Using the Vienna classification system, it has been shown in clinic-based cohorts that there can be a significant change in disease behavior over time, whereas disease location remains relatively stable. Clinical and environmental factors as well as medical therapy might be relevant in predicting disease behavior change in patients with CD. In previous studies, early age at diagnosis, disease location, perianal disease and, in some studies, smoking were associated with the presence of complicated disease and surgery.
The combined effect of markers of disease phenotype (e.g., age, gender, location, perianal diesease) and medical therapy (steroid use, early immunosupression) on the probability of disease behavior change were, however, not studied thus far in the published literature.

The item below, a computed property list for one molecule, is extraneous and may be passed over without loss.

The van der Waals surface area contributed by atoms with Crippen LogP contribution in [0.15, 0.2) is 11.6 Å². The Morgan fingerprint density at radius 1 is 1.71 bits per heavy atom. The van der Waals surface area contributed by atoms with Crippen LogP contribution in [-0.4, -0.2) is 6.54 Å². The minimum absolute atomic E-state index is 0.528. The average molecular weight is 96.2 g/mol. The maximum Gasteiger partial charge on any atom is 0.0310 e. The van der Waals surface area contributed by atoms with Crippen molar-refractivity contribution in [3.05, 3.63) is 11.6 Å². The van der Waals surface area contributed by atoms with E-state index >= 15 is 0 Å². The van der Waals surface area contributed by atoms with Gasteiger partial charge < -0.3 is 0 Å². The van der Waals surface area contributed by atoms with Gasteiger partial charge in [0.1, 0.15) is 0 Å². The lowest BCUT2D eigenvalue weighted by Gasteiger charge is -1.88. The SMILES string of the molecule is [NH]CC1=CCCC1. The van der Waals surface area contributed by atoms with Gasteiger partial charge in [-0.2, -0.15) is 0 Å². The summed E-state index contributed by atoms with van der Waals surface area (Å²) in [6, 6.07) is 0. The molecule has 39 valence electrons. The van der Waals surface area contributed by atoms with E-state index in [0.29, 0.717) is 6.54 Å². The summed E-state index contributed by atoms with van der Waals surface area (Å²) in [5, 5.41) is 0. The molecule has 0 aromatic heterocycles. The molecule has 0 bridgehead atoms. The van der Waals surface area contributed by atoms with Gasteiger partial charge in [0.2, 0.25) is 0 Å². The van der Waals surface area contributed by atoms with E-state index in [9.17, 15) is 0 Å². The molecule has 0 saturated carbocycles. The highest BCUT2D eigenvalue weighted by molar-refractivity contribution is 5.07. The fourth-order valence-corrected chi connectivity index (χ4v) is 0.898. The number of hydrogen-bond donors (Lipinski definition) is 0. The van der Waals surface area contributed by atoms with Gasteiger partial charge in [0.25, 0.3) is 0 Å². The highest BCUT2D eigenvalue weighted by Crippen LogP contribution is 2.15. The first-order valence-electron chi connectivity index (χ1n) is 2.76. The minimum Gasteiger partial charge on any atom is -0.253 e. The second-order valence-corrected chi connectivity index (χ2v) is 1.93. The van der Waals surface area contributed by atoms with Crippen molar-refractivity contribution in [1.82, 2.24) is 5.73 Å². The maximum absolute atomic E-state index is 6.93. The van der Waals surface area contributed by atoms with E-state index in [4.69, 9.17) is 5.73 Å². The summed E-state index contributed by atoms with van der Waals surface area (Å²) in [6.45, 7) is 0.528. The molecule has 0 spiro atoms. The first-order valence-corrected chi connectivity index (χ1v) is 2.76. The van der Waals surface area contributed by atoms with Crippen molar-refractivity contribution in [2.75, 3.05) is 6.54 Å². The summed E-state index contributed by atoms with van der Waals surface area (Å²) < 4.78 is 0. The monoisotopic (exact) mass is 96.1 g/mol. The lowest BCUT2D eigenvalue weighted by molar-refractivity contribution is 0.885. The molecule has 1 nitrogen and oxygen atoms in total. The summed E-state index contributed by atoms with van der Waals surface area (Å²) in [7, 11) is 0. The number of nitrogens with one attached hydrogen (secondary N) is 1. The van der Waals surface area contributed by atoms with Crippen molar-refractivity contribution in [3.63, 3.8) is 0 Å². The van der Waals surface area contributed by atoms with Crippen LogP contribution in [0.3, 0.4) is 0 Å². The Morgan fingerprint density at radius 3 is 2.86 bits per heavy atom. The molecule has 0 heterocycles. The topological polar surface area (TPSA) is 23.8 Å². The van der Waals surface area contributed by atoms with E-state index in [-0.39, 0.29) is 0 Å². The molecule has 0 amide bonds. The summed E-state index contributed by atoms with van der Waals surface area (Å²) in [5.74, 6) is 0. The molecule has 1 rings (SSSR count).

A research article to be published on July 28, 2009 in the World Journal of Gastroenterology addresses this question. Members of the Hungarian IBD Study Group led by Dr Peter Laszlo Lakatos from the Semmelweis University investigated 340 well-characterized, unrelated, consecutive CD patients (M/F: 155/185, duration: 9.4 ± 7.5 years) with a complete clinical follow-up. Medical records including disease phenotype according to the Montreal classification, extraintestinal manifestations, use of medications and surgical events were analyzed retrospectively. Patients were interviewed on their smoking habits at the time of diagnosis and during the regular follow-up visits.
They found that perianal disease, current smoking, prior steroid use, early azathioprine or azathioprine/biological therapy are predictors of disease behavior change in CD patients.
The new data with easily applicable clinical information as presented in the article may assist clinicians in practical decision-making or in choosing the treatment strategy for their CD patients.
Materials provided by World Journal of Gastroenterology. Note: Content may be edited for style and length.
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